Plaintiff wrote to Berger in December 2003 about her bonus.   She was told that Berger was away for the holidays and could not respond until after January 20, 2004.   By February, plaintiff had not received a response.   Plaintiff e-mailed Berger again on or about February 17, 2004 (Guggenheimer affidavit ¶ 31).   Berger responded that he was going away and would not be able to address this issue until March 2004.   Plaintiff alleges, on information and belief, that sometime in early 2004, the GMAC case settled and that BLBG received approximately $1.35 million in legal fees.   Plaintiff again e-mailed Berger on March 17, 2004 to discuss the subject of her bonus.   Berger responded that he was too busy to address the issue, and that the firm's management committee had referred the matter to Stewart and Dan Berger, another BLBG partner.   On March 19, 2004, plaintiff spoke with Stewart, who informed her that the management committee had considered plaintiff's involvement in and contribution to the GMAC and NMAC cases and had determined that it did not meet the requirements of the firm's policy to qualify for a bonus (Guggenheimer affidavit, ¶ 35).   Plaintiff was offered $50,000, i.e., $25,000 for each of the NMAC and the GMAC cases.   Plaintiff claims that she is entitled to a bonus for the other automobile cases, as well as the Internet privacy cases and the CUNA case 1 .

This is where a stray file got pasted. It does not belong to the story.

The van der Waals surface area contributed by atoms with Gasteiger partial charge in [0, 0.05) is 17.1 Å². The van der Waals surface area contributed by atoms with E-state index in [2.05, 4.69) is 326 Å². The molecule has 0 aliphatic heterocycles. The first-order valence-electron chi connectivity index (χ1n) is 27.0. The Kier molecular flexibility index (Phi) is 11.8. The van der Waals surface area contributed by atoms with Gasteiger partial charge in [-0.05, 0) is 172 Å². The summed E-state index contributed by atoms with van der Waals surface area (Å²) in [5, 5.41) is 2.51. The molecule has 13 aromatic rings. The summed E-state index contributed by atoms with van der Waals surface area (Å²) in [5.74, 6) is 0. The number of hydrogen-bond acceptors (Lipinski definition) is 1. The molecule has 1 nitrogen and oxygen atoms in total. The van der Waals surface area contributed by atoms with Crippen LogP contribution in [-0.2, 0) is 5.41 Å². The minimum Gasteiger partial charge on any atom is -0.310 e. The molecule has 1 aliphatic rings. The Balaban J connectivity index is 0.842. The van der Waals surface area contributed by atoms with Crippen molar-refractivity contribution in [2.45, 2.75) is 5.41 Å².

Plaintiff commenced this action seeking recovery on the ground of breach of contract;  misrepresentation;  promissory estoppel;  unjust enrichment and quantum meruit.   Defendant moves for dismissal, pursuant to CPLR 3211(a)(7), on the ground that the complaint fails to state a cause of action.   Defendant argues that since an employee has no enforceable right to a discretionary bonus, an employer cannot be in breach of contract concerning a discretionary bonus policy.   Defendant argues that even if it had made prior, contradictory oral statements concerning its bonus policy, they are of no import, since an employer is entitled to change its policy for an at-will employee, such as plaintiff.   Defendant further argues that plaintiff's continued employment for more than a year after the written policy pronouncement upon which she relies, is deemed consent to such policy.   Defendant contends that not only does plaintiff have no breach of contract claim, she has neither a quasi contact nor a promissory estoppel claim, since the entitlement and the amount of any additional compensation is entirely discretionary.   Defendant argues that plaintiff's misrepresentation claim must fail because none of the alleged oral misrepresentations call into question the discretionary nature of the bonus policy, the eligibility for which was to be determined in the sole discretion of BLBG's Management Committee.